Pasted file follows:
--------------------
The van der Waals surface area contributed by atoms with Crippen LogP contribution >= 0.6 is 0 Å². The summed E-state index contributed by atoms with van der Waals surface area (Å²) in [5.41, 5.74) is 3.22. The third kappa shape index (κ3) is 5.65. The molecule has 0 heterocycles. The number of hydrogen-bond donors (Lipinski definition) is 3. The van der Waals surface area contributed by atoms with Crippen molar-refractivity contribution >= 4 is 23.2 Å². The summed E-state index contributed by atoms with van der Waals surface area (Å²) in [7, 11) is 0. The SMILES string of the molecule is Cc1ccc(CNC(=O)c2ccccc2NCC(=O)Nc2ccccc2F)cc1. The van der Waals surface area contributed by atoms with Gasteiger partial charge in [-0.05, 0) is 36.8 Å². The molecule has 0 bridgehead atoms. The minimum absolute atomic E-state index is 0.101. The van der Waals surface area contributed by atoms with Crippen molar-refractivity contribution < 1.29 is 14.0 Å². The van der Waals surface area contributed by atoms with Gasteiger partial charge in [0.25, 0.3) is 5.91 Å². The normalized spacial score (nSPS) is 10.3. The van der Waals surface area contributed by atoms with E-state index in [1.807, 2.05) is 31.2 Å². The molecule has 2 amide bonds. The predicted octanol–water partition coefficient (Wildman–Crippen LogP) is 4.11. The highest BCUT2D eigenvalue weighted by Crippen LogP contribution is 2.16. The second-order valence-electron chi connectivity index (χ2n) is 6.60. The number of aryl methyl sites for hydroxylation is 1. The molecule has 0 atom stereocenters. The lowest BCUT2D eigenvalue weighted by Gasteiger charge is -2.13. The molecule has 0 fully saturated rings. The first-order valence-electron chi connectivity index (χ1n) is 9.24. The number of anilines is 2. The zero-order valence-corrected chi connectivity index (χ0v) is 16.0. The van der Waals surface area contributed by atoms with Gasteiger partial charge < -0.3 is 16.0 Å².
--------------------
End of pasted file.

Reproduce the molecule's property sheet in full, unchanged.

The van der Waals surface area contributed by atoms with Crippen LogP contribution >= 0.6 is 0 Å². The summed E-state index contributed by atoms with van der Waals surface area (Å²) in [5.41, 5.74) is 3.22. The third kappa shape index (κ3) is 5.65. The molecule has 0 heterocycles. The number of hydrogen-bond donors (Lipinski definition) is 3. The van der Waals surface area contributed by atoms with Crippen molar-refractivity contribution >= 4 is 23.2 Å². The summed E-state index contributed by atoms with van der Waals surface area (Å²) in [7, 11) is 0. The SMILES string of the molecule is Cc1ccc(CNC(=O)c2ccccc2NCC(=O)Nc2ccccc2F)cc1. The van der Waals surface area contributed by atoms with Gasteiger partial charge in [-0.05, 0) is 36.8 Å². The molecule has 0 bridgehead atoms. The minimum absolute atomic E-state index is 0.101. The van der Waals surface area contributed by atoms with Crippen molar-refractivity contribution < 1.29 is 14.0 Å². The van der Waals surface area contributed by atoms with Gasteiger partial charge in [0.25, 0.3) is 5.91 Å². The normalized spacial score (nSPS) is 10.3. The van der Waals surface area contributed by atoms with E-state index in [1.807, 2.05) is 31.2 Å². The molecule has 2 amide bonds. The predicted octanol–water partition coefficient (Wildman–Crippen LogP) is 4.11. The highest BCUT2D eigenvalue weighted by Crippen LogP contribution is 2.16. The second-order valence-electron chi connectivity index (χ2n) is 6.60. The number of aryl methyl sites for hydroxylation is 1. The molecule has 0 atom stereocenters. The lowest BCUT2D eigenvalue weighted by Gasteiger charge is -2.13. The molecule has 0 fully saturated rings. The first-order valence-electron chi connectivity index (χ1n) is 9.24. The number of anilines is 2. The zero-order valence-corrected chi connectivity index (χ0v) is 16.0. The van der Waals surface area contributed by atoms with Gasteiger partial charge < -0.3 is 16.0 Å².